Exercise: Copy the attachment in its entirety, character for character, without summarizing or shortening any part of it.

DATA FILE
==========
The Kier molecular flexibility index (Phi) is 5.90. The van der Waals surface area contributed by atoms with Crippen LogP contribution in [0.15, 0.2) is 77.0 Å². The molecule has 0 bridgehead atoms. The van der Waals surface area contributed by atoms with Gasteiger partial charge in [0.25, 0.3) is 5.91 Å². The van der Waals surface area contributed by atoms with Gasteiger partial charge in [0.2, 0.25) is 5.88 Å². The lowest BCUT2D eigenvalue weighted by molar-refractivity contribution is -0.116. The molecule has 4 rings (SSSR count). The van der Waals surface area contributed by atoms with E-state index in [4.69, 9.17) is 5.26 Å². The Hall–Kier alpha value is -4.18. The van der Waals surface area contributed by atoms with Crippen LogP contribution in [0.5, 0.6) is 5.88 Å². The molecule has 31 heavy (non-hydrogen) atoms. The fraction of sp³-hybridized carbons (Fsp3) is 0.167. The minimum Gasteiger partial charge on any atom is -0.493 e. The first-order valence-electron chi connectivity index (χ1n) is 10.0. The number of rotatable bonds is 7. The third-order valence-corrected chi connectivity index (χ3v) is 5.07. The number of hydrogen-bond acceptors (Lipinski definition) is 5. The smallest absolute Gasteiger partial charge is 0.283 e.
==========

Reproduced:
The Kier molecular flexibility index (Phi) is 5.90. The van der Waals surface area contributed by atoms with Crippen LogP contribution in [0.15, 0.2) is 77.0 Å². The molecule has 0 bridgehead atoms. The van der Waals surface area contributed by atoms with Gasteiger partial charge in [0.25, 0.3) is 5.91 Å². The van der Waals surface area contributed by atoms with Gasteiger partial charge in [0.2, 0.25) is 5.88 Å². The lowest BCUT2D eigenvalue weighted by molar-refractivity contribution is -0.116. The molecule has 4 rings (SSSR count). The van der Waals surface area contributed by atoms with E-state index in [4.69, 9.17) is 5.26 Å². The Hall–Kier alpha value is -4.18. The van der Waals surface area contributed by atoms with Crippen LogP contribution in [0.5, 0.6) is 5.88 Å². The molecule has 31 heavy (non-hydrogen) atoms. The fraction of sp³-hybridized carbons (Fsp3) is 0.167. The minimum Gasteiger partial charge on any atom is -0.493 e. The first-order valence-electron chi connectivity index (χ1n) is 10.0. The number of rotatable bonds is 7. The third-order valence-corrected chi connectivity index (χ3v) is 5.07. The number of hydrogen-bond acceptors (Lipinski definition) is 5. The smallest absolute Gasteiger partial charge is 0.283 e.